Simply stated, the gut could be considered the center of the body’s universe. First, foods and additives enter the gut. Following their entry, there is a formation of the immunomodulatory and inflammatory fragment of dietary proteins. Then there is a release of tight junction proteins that open the tight junctions in the intestine. As dietary peptides pass through these tight junctions, they are presented to the APCs. The APCs, in turn, release TNFα and interferon (inflammatory cytokines, ie, molecules that communicate between cells to trigger protective immune defenses against pathogens). From the APC, the antigen is also presented to T lymphocytes. From the T cell, there are 2 possible immune responses to an antigen: One is an induction of cell-mediated immunity. The other is an induction of a humoral immune response as the antigen is further presented to B cells. From the B cell, there is a production of antibodies against tight junction proteins, and/or production of IgG and IgM antibodies against dietary peptides. Immune complexes are formed, deposited into the tissues, complement is activated, and inflammation and symptoms occur. Back at the T cell, there is release of TNFα and interferon, and/or the antigen will be further presented to the killer T cell. Either process results in the presentation to the proteins of the lamina propria in the gut. Here, the cytokines, killer T cells, and antibodies induce an immune process targeting intestinal epithelial cells, which then causes symptoms to appear.4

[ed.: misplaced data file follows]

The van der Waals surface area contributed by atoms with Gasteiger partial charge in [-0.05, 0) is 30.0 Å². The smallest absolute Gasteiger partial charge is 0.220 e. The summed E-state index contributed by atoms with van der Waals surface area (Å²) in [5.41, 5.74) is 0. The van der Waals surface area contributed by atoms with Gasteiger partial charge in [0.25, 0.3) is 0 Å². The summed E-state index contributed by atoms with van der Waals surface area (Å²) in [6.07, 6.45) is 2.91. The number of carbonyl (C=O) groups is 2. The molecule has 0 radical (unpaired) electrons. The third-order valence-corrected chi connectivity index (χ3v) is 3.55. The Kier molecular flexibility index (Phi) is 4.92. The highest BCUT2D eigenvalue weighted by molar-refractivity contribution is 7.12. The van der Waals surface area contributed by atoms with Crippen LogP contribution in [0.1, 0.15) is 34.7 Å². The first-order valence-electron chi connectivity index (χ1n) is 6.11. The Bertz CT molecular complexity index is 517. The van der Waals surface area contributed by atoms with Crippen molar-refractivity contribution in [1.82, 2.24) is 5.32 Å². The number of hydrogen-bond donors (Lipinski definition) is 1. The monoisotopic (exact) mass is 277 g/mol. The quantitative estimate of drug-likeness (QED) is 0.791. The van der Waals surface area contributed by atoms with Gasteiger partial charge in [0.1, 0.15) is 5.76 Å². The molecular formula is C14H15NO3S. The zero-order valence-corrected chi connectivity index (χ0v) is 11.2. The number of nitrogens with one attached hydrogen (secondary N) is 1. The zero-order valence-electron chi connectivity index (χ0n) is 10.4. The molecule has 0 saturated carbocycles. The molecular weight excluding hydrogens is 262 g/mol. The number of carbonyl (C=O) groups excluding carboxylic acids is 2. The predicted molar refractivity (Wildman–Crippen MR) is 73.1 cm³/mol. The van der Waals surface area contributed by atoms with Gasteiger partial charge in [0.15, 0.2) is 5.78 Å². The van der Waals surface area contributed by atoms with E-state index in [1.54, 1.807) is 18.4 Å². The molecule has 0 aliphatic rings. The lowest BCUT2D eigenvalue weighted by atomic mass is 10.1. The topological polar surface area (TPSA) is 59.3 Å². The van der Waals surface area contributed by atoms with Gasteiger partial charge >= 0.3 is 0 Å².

Steps for Diagnosis & Treatment